President Abraham Lincoln briefly addressed a large crowd here on October 4, 1862 as he was passing through Frederick following his meeting with General George McClellan at Antietam. His words then would seem entirely apt today. (Historical engraving courtesy of the Harper’s Weekly.)
May our children, and our children’s children, for a thousand generations, continue to enjoy the benefits conferred upon us by a united country, and have cause yet to rejoice under those glorious institutions bequeathed us by Washington and his compeers.
I did remember the 1778 Revolutionary War barracks. Over the years, these barracks served as a prison for 1,500 Hessian mercenaries captured during the American Revolution; a staging center for the Lewis and Clark Expedition; a silk worm cocoonery; United States Army General Hospital #1 during the Civil War; and (starting in 1868) the Maryland School for the Deaf.
This cannon barrel was originally 8½ feet long. It was part of the barracks’ munitions in 1783 and was subsequently used to signal Independence Day for many years. In November 1844, to celebrate James K. Polk’s Presidential win over Henry Clay, the “18-pounder” was overloaded and blew up spectacularly, much to the detriment of gunner Upton Duvall. In an early example of recycling, this remaining section of the barrel was imbedded at 4th and Bentz streets and used to protect a fire hydrant. In 1951 it was unimbedded and moved back to the barracks, where it sat unnoticed under a porch for another 50+ years. Not long ago, it was retrieved and given a place of prominence in front of the barracks that it once defended.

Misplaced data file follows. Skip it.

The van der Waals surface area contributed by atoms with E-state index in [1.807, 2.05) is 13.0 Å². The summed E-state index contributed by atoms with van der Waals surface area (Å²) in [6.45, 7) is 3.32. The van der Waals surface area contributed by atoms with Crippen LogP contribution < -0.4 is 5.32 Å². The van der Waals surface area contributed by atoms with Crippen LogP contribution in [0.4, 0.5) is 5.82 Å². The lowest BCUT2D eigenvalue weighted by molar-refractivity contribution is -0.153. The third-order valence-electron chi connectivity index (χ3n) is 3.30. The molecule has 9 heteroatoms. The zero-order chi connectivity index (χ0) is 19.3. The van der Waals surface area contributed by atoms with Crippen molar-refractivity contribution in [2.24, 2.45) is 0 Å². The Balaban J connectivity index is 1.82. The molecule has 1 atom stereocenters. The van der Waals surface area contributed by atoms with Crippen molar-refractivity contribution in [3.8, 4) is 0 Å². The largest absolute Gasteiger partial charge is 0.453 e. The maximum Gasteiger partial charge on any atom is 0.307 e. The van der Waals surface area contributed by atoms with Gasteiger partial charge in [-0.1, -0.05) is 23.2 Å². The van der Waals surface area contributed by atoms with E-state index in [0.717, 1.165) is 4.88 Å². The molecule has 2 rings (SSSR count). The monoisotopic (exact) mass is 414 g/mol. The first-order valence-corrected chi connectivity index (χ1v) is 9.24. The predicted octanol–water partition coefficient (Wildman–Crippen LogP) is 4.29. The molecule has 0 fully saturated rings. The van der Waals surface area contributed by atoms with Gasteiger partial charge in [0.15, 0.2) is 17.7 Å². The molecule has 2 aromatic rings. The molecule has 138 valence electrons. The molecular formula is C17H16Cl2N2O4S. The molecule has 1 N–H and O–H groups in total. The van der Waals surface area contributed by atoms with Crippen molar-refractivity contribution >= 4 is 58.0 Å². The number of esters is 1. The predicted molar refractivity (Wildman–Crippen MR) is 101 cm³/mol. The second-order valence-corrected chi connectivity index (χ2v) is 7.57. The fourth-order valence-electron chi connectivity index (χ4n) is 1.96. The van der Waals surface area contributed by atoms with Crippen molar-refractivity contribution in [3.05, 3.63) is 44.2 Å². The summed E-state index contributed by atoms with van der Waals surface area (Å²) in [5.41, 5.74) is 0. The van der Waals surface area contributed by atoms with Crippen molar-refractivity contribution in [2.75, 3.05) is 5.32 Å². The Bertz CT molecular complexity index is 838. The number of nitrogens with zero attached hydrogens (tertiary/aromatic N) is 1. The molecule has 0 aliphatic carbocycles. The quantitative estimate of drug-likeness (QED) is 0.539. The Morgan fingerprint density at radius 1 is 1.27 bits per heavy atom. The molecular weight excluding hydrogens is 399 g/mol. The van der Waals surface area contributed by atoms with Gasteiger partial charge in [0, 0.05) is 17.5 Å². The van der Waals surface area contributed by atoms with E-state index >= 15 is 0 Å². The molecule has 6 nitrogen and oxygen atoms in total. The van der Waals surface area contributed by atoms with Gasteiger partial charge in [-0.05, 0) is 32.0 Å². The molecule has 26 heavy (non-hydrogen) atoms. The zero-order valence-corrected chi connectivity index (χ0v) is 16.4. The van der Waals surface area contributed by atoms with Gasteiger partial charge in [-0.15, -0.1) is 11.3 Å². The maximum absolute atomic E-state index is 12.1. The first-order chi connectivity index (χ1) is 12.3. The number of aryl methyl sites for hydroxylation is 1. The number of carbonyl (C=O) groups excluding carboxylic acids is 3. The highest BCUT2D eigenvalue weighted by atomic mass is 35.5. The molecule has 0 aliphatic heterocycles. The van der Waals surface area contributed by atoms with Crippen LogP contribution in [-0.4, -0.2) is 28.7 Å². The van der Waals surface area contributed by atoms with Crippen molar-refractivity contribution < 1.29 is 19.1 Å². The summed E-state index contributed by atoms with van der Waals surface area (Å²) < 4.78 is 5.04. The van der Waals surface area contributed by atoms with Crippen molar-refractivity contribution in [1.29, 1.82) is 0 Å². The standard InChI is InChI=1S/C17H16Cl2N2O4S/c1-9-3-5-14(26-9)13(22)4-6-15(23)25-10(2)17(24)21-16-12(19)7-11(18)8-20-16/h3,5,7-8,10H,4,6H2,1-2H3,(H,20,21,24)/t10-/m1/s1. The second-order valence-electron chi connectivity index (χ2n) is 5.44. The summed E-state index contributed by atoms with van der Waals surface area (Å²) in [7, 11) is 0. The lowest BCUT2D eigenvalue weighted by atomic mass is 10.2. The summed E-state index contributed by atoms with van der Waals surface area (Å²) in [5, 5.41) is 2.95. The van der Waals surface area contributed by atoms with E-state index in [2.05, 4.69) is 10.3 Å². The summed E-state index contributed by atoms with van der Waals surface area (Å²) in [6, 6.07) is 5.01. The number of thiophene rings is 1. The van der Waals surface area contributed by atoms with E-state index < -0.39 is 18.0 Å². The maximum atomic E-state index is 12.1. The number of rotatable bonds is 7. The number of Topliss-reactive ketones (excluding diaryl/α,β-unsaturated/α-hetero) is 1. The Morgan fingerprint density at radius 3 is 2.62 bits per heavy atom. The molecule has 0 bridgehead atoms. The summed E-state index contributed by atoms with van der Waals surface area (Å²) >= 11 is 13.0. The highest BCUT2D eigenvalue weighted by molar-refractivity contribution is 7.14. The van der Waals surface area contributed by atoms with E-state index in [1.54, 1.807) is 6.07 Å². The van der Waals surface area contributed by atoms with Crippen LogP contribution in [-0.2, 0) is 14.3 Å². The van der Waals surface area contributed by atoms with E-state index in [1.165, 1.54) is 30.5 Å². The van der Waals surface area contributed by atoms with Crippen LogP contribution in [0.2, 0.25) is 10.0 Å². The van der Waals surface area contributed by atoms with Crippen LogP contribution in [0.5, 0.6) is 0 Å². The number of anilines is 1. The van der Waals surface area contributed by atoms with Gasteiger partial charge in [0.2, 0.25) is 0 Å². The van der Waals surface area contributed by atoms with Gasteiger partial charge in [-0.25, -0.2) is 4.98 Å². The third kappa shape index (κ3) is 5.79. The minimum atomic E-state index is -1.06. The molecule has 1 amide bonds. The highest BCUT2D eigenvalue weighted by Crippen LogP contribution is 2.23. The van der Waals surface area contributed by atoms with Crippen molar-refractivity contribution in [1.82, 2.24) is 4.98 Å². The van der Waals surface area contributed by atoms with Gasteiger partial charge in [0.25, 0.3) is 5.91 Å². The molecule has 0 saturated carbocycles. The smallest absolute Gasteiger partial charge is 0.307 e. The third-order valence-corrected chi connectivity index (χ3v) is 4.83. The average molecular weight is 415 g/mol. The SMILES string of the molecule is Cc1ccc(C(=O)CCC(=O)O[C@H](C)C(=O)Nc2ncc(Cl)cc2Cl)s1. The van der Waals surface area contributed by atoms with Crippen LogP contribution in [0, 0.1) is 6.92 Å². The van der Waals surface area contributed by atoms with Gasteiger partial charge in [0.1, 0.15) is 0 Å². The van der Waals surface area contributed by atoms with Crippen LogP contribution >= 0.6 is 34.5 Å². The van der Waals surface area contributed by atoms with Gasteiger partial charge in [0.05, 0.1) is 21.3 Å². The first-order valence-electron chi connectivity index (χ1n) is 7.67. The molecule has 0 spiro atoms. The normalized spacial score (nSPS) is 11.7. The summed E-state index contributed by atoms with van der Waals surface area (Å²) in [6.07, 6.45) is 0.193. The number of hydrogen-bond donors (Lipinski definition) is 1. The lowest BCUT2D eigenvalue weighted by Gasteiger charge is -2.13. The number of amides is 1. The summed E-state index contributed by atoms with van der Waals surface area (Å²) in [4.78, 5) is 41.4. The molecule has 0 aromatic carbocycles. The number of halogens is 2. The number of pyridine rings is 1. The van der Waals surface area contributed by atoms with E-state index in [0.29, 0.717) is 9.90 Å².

By now, my 335i was impatient at having to dodder around downtown Frederick or sit parked while I wandered about, photographing and reminiscing. Once restarted, the car practically flung me out of town, past the Mt. Olivet Cemetery where all the luminaries mentioned so far are buried, and directly to the grounds of Arcadia. This 45-room mansion was built in about 1780, with substantial additions in the late 1800s. It has an eclectic mix of Palladian, Victorian, Queen Anne, and other styles, but it is nonetheless an impressive sight. During the Civil War, Generals Pendleton, Meade, and Early all used Arcadia as their headquarters at one time or another.